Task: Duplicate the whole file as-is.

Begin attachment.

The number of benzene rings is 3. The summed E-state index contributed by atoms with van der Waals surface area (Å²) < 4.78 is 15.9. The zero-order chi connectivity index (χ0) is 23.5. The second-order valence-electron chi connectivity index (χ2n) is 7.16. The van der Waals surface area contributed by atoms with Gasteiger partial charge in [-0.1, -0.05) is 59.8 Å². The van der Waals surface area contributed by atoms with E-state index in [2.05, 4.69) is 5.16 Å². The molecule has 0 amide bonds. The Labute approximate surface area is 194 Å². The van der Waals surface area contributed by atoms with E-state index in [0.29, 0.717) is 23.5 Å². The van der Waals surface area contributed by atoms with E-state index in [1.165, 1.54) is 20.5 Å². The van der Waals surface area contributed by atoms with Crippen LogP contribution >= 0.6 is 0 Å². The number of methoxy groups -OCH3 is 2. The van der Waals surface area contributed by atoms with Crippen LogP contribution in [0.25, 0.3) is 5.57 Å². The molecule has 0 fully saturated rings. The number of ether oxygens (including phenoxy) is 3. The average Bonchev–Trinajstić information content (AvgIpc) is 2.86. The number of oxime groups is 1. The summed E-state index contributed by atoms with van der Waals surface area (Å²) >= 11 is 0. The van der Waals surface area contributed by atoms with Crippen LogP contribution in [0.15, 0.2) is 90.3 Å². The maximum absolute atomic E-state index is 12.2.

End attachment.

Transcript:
The number of benzene rings is 3. The summed E-state index contributed by atoms with van der Waals surface area (Å²) < 4.78 is 15.9. The zero-order chi connectivity index (χ0) is 23.5. The second-order valence-electron chi connectivity index (χ2n) is 7.16. The van der Waals surface area contributed by atoms with Gasteiger partial charge in [-0.1, -0.05) is 59.8 Å². The van der Waals surface area contributed by atoms with E-state index in [2.05, 4.69) is 5.16 Å². The molecule has 0 amide bonds. The Labute approximate surface area is 194 Å². The van der Waals surface area contributed by atoms with E-state index in [0.29, 0.717) is 23.5 Å². The van der Waals surface area contributed by atoms with E-state index in [1.165, 1.54) is 20.5 Å². The van der Waals surface area contributed by atoms with Crippen LogP contribution >= 0.6 is 0 Å². The number of methoxy groups -OCH3 is 2. The van der Waals surface area contributed by atoms with Crippen LogP contribution in [0.25, 0.3) is 5.57 Å². The molecule has 0 fully saturated rings. The number of ether oxygens (including phenoxy) is 3. The average Bonchev–Trinajstić information content (AvgIpc) is 2.86. The number of oxime groups is 1. The summed E-state index contributed by atoms with van der Waals surface area (Å²) >= 11 is 0. The van der Waals surface area contributed by atoms with Crippen LogP contribution in [0.15, 0.2) is 90.3 Å². The maximum absolute atomic E-state index is 12.2.